Business Maverick


Rand, bonds gain briskly on news Ramaphosa won second term as ANC president 

Rand, bonds gain briskly on news Ramaphosa won second term as ANC president 
President Cyril Ramaphosa congratulated by a delegate at the 55th National Conference on 19 December 2022. (Photo: Felix Dlangamandla)

Call it ‘Ramaphoria lite’: financial markets gave a tentative thumbs up to President Cyril Ramaphosa being elected to a second term as president of the ruling ANC. The post-holiday hangover looms. 

The rand and South African government bonds put in brisk gains against the dollar on Monday as the rumours of Ramaphosa’s re-election to a second term as ANC president transformed into reality by midday. 

About noon, the rand was fetching 17.25/dollar after starting the day at 17.70/dlr, regaining ground lost last week as the ANC’s elective conference loomed. Meanwhile, the yield on the 10-year government bond fell to 10.08% from 10.33% – according to data compiled by Trading Economics – an initial sign that Enoch Godongwana is expected to remain in the post of finance minister and maintain his sputtering drive to reign in government debt levels. 

Markets do not like uncertainty and if Zweli Mkhize had replaced Ramaphosa, there were concerns about the direction he would have taken ANC policy as he would have been beholden to the Radical Economic Transformation (RET) wing of the party which is linked to former president Jacob Zuma and the insidious State Capture project.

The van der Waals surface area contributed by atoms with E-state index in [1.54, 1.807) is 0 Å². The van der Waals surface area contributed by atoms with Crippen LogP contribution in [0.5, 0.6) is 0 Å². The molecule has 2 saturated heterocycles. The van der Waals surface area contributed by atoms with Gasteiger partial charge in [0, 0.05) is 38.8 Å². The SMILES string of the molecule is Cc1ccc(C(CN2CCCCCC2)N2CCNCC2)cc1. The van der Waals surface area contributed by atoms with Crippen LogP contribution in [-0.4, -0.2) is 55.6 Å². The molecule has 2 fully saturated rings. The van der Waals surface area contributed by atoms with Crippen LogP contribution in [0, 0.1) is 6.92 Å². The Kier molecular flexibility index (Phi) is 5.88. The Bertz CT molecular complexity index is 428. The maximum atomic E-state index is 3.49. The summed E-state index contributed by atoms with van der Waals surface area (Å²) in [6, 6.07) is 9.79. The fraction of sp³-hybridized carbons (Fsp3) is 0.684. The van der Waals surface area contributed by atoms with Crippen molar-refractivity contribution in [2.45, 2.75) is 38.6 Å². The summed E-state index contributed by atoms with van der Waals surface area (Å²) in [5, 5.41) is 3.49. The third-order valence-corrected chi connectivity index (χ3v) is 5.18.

Call it “Ramaphoria lite”, but the days and weeks ahead will set the tone for financial markets, which are relatively illiquid at this time of the year, a state of affairs that can trigger big swings. 

The ANC’s “Top Seven” has characters linked to State Capture – or who are widely regarded as simply incompetent – so it remains to be seen if Ramaphosa now has the political capital to pursue meaningful economic reform against the backdrop of a failing and ailing state. 

“A Ramaphosa victory is all the market cares about and will ignore the mess in the rest of the Top Seven, which is a threat to him and the likely less-conducive National Executive Committee to come before the end of the conference. But the market will wake up to the noise and dramas as they encircle and limit the President’s space to move in the new year – reforms will be harder, though not impossible,” Peter Attard Montalto, head of Capital Markets Research at consultancy Intellidex, told Business Maverick

He also noted that the re-election of Mineral Resources and Energy Minister Gwede Mantashe as ANC chairperson “is not positive for evidence and fact-based energy policymaking”.

Mantashe remains a champion of coal, the fossil fuel which is fast losing favour on a global scale as the green energy transition kicks into high gear. He has also overseen dysfunction and paralysis at the Department of Minerals and Energy, starving South Africa’s mining sector of badly needed investment and new exploration projects. 

On the JSE, the All Share Index was little changed at midday on Monday, but the stock market is generally not as sensitive to political events as the rand and bond markets. 

A post-holiday hangover looms on the horizon as Ramaphosa attempts to stamp his authority on the party and economic policy. The market reaction in January will probably be more telling than the knee-jerk response that unfolded on Monday. DM/BM


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